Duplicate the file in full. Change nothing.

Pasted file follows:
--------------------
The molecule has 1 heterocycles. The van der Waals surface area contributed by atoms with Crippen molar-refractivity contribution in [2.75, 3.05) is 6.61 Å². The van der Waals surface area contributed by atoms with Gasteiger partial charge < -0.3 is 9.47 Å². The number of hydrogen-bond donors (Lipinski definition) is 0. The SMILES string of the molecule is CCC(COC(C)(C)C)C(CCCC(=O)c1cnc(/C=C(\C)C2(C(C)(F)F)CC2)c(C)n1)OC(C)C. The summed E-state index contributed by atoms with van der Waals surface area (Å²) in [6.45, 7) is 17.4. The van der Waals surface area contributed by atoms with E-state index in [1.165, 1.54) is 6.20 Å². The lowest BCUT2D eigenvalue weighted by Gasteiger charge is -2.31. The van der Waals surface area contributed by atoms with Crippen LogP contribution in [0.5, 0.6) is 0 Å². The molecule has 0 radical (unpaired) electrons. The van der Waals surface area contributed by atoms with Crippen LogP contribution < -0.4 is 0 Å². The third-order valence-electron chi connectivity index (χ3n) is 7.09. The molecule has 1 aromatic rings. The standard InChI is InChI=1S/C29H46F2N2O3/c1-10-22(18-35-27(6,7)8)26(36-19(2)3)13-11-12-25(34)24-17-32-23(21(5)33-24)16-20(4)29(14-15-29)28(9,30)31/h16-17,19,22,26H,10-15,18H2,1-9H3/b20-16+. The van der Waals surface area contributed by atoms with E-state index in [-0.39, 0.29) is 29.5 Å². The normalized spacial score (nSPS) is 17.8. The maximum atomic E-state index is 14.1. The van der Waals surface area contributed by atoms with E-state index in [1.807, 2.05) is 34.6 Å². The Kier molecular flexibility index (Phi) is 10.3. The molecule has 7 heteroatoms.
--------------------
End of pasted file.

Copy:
The molecule has 1 heterocycles. The van der Waals surface area contributed by atoms with Crippen molar-refractivity contribution in [2.75, 3.05) is 6.61 Å². The van der Waals surface area contributed by atoms with Gasteiger partial charge < -0.3 is 9.47 Å². The number of hydrogen-bond donors (Lipinski definition) is 0. The SMILES string of the molecule is CCC(COC(C)(C)C)C(CCCC(=O)c1cnc(/C=C(\C)C2(C(C)(F)F)CC2)c(C)n1)OC(C)C. The summed E-state index contributed by atoms with van der Waals surface area (Å²) in [6.45, 7) is 17.4. The van der Waals surface area contributed by atoms with E-state index in [1.165, 1.54) is 6.20 Å². The lowest BCUT2D eigenvalue weighted by Gasteiger charge is -2.31. The van der Waals surface area contributed by atoms with Crippen LogP contribution in [0.5, 0.6) is 0 Å². The molecule has 0 radical (unpaired) electrons. The van der Waals surface area contributed by atoms with Crippen LogP contribution < -0.4 is 0 Å². The third-order valence-electron chi connectivity index (χ3n) is 7.09. The molecule has 1 aromatic rings. The standard InChI is InChI=1S/C29H46F2N2O3/c1-10-22(18-35-27(6,7)8)26(36-19(2)3)13-11-12-25(34)24-17-32-23(21(5)33-24)16-20(4)29(14-15-29)28(9,30)31/h16-17,19,22,26H,10-15,18H2,1-9H3/b20-16+. The van der Waals surface area contributed by atoms with E-state index in [-0.39, 0.29) is 29.5 Å². The normalized spacial score (nSPS) is 17.8. The maximum atomic E-state index is 14.1. The van der Waals surface area contributed by atoms with E-state index in [1.807, 2.05) is 34.6 Å². The Kier molecular flexibility index (Phi) is 10.3. The molecule has 7 heteroatoms.